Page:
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The Quest for URM Doctoral Persistence: An Analysis of Feedback Loops in the Academic System

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Conference

2023 ASEE Annual Conference & Exposition

Location

Baltimore , Maryland

Publication Date

June 25, 2023

Start Date

June 25, 2023

End Date

June 28, 2023

Conference Session

Analysis of Feedback Loops, Understanding the Impact of a LSAMP Scholar Program, Sustainable and Equitable Infrastructure, and Indigenous Innovators

Tagged Division

Minorities in Engineering Division(MIND)

Tagged Topic

Diversity

Page Count

16

DOI

10.18260/1-2--44479

Permanent URL

https://peer.asee.org/44479

Download Count

104

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Paper Authors

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Martha Lucia Cano-Morales Rowan University Orcid 16x16 orcid.org/0000-0003-3713-7038

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Current Ph.D student in Engineering Education at Rowan University. Received the B.S. degree in
electronics engineering from Pontificia Universidad
Javeriana, Bogotá, Colombia, and the M.S. degree in
critical systems and networks from Université Paul
Sabatier, Toulouse, France, in 2006. She has worked
as professor at Pontificia Universidad Javeriana since
2006.

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Michael Corey Weinberg

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Eduardo Rodriguez Mejia Orcid 16x16 orcid.org/0009-0007-5522-0069

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Hi, my name is Eduardo, I am a Rover Scout and professional Electronic Engineer with a Masters degree in Electronic Engineer. I am pursuing my PhD in Engineering with a Concentration in Engineering Education within the ExEEd department. I am interested in new teaching methodologies that involve a hands on experience that let students see, smell, and feel the things that they are learning about.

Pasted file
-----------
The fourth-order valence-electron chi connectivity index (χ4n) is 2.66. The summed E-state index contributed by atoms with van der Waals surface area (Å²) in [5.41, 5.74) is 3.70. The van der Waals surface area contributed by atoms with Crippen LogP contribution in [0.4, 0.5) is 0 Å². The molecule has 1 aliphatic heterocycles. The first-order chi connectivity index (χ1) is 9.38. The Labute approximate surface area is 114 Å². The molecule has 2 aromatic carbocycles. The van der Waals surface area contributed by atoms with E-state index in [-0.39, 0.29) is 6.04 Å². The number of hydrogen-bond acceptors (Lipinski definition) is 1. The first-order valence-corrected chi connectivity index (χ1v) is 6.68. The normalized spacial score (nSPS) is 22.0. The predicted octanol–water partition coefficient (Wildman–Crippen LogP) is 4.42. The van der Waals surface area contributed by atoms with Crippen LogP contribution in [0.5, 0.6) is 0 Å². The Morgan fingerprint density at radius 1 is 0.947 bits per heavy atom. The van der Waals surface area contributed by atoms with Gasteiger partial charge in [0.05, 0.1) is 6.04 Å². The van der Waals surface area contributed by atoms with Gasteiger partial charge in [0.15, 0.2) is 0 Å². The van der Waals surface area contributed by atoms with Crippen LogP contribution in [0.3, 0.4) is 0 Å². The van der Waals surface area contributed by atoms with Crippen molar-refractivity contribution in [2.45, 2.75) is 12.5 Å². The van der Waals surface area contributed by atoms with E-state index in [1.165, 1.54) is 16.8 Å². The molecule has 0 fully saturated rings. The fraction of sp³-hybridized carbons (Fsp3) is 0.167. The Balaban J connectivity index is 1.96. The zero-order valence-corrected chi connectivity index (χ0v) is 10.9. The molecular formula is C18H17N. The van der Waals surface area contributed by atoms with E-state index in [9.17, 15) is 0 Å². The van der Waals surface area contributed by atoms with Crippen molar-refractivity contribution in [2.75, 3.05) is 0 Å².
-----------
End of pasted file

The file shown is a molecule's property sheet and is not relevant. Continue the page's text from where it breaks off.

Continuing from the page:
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Juan M. Cruz Rowan University

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Juan M. Cruz is an assistant professor in the Experiential Engineering Education Department at Rowan University. He has a B.S. in Electronic Engineering and a Master's in Education from Universidad Javeriana in Colombia, and a Ph.D. in engineering education from Virginia Tech.

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Gwen Lee-Thomas Quality Measures, LLC Orcid 16x16 orcid.org/0000-0001-9063-2770

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Dr. Gwen Lee-Thomas is the CEO of Quality Measures, LLC, a Virginia-based consulting firm specializing in program and project evaluation, accreditation preparation, and capacity building. With 20 years of experience in project evaluation and implementatio

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Holly M. Matusovich Virginia Tech

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Dr. Holly Matusovich is the Associate Dean for Graduate and Professional Studies in the College of Engineering at Virginia Tech and a Professor in the Department of Engineering Education where she has also served in key leadership positions. Dr. Matusovich is recognized for her research and leadership related to graduate student mentoring and faculty development. She won the Hokie Supervisor Spotlight Award in 2014, received the College of Engineering Graduate Student Mentor Award in 2018, and was inducted into the Virginia Tech Academy of Faculty Leadership in 2020. Dr. Matusovich has been a PI/Co-PI on 19 funded research projects including the NSF CAREER Award, with her share of funding being nearly $3 million. She has co-authored 2 book chapters, 34 journal publications, and more than 80 conference papers. She is recognized for her research and teaching, including Dean’s Awards for Outstanding New Faculty, Outstanding Teacher Award, and a Faculty Fellow. Dr. Matusovich has served the Educational Research and Methods (ERM) division of ASEE in many capacities over the past 10+ years including serving as Chair from 2017-2019. Dr. Matusovich is currently the Editor-in-Chief of the journal, Advances in Engineering Education and she serves on the ASEE committee for Scholarly Publications.

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Mayra S. Artiles Arizona State University Orcid 16x16 orcid.org/0000-0001-7604-0410

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Mayra S. Artiles is an assistant professor in engineering at the Polytechnic School of the Ira A. Fulton Schools of Engineering at Arizona State University. Her research expertise includes engineering doctoral education structure, experiences of underrepr